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COMMENTARY: Churches need to reconnect with people displaced by COVID-19


By Tom Crites

Meet George Jetson (da-da-da, de-da-da-da), yes, that theme song is so catchy yet the only words in the song are the names of the family. I find myself often whistling it around my office. It is so jazzy, you cannot help but tap a toe when you hear it.

Sixty years ago, The Jetsons arrived in American homes, a funny cartoon tha predicted what normal life would look like in the future. When the COVID pandemic arrived in the U.S., some things in church life that were coming down the pipe were accelerated to our reality out of necessity, giving us a glimpse of the future of church. Many of the things we did during the pandemic, we will and should continue.

I have written about some of these; the importance of clarification of where online ministries fit in church life and the leveraging of those online ministries in the last two articles.  This is the third article discussing what I have called “Jetson Church.”

Do you remember 2020 Easter? You probably were not physically in church Easter Sunday. I was not either. As a matter of fact, nearly 93% of all churches had stopped having in person services by Easter in 2020. On one hand, pastors were scrambling to put together some sort of meaningful online experience to share while on the other hand they were worried about staying connected to the flock. Some had the resources to do both, but many had to make a choice. I interviewed a few pastors of churches that seemed to thrive during 2020. These churches saw either no decrease or surprisingly, an increase in the number of people baptized and the number of people added as new members during the pandemic. Most of the pastors interviewed shared how staying connected to the flock or “member care” became a priority.

During the pandemic, these pastors led their leaders to proactively connect or in some cases re-connect with every person in the church. Sunday school teachers, deacons, elders, Bible study leaders, ministerial staff all made calls to their anxious folks speaking prayers and encouraging words. Several of the pastors interviewed shared how this was huge for their ministries. They shared how people that had been disconnected for years had been brought back into the body. One pastor shared, “some prayed to receive Christ, some recommitted themselves to God, almost all prayed for strength. Everyone appreciated the call.”

“Member care” is what we used to call care group ministry in the 90’s. In many churches, Sunday school classes were divided up into care groups which were encouraged to contact every member every week. Some of the classes took the practice seriously and maintained close contact with members and some did not. It was a system that helped ministry staff stay on top of needs that came up.  At my church, we would often hear of a person in the hospital, a family in need, or an opportunity to serve from our care groups.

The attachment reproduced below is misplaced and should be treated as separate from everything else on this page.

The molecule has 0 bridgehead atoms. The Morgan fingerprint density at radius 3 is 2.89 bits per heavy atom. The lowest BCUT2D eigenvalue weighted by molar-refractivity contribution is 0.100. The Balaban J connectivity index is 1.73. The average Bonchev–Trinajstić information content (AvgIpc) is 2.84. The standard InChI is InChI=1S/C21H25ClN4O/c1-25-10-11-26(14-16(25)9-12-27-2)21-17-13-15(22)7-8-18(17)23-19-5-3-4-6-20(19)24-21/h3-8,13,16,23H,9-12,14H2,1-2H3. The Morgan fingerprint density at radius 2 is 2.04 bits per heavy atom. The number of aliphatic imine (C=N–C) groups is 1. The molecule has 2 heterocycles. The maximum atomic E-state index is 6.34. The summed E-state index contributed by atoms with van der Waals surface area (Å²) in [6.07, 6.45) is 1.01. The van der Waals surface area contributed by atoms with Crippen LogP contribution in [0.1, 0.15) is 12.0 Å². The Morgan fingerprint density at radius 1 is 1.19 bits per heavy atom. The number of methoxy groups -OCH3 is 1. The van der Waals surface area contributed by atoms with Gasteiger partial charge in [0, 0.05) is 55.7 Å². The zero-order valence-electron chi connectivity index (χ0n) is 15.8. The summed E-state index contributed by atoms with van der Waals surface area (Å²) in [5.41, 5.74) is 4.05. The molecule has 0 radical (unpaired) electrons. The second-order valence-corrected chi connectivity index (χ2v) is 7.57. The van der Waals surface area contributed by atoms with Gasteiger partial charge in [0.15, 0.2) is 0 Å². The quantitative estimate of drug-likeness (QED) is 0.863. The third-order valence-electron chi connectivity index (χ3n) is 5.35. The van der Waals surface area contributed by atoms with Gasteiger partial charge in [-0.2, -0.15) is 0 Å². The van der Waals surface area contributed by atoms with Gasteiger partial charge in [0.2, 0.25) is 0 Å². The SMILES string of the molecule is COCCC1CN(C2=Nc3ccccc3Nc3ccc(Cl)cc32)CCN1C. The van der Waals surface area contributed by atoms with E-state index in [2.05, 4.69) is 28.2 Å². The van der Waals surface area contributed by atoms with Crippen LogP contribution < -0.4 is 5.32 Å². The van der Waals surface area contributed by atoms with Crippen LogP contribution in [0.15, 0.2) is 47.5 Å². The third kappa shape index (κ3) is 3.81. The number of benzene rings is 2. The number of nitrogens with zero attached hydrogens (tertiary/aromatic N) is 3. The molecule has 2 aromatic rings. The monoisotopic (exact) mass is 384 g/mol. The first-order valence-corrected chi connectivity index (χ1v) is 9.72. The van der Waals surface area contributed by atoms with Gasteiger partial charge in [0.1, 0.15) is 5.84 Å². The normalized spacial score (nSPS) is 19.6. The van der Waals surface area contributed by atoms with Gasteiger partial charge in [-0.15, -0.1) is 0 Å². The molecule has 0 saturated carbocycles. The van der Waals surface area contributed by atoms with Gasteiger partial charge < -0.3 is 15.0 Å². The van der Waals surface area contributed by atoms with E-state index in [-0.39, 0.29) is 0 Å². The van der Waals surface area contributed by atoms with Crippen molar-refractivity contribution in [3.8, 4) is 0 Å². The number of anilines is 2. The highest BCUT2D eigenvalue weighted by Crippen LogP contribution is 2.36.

I believe a member care like strategy should become a core ministry of the church moving forward. Coming out of the pandemic, every Georgia Baptist pastor should take time to organize member care in his church. To do this, a pastor must change the way he thinks about his membership roll or Sunday school membership. He has to look at this list of people as a ministry list, considering it the list of people he is committed to ministering to. Looking at the roll in this way does a couple of things for the pastor and his church. First, it flips the obligations. No longer does he look at the list as members who are obligated to come and participate or resented when they do not come, but he sees the list as a group of people he promises to minister to. These folks will be prayed for, invited to events, cared for. I estimate that currently half the people on our current membership list never get prayed for. This will fix that issue. Second, the people’s perspective is flipped from internally focused to externally focused. Not only will the church be able to care for the flock that enters the building, but they will discover ways to care for those that remain absent from the building. The best prospects for the church might already be on the church membership roll. Where else will one find a list of people sorted into age groups, living in the neighborhood, who at one time felt becoming a member of the church was important.

I hear some saying “well, so and so will never come back…” Yes, that may be true. But it is not true of every person on the roll. Go and find the ones that will re-connect. Make member care a priority.


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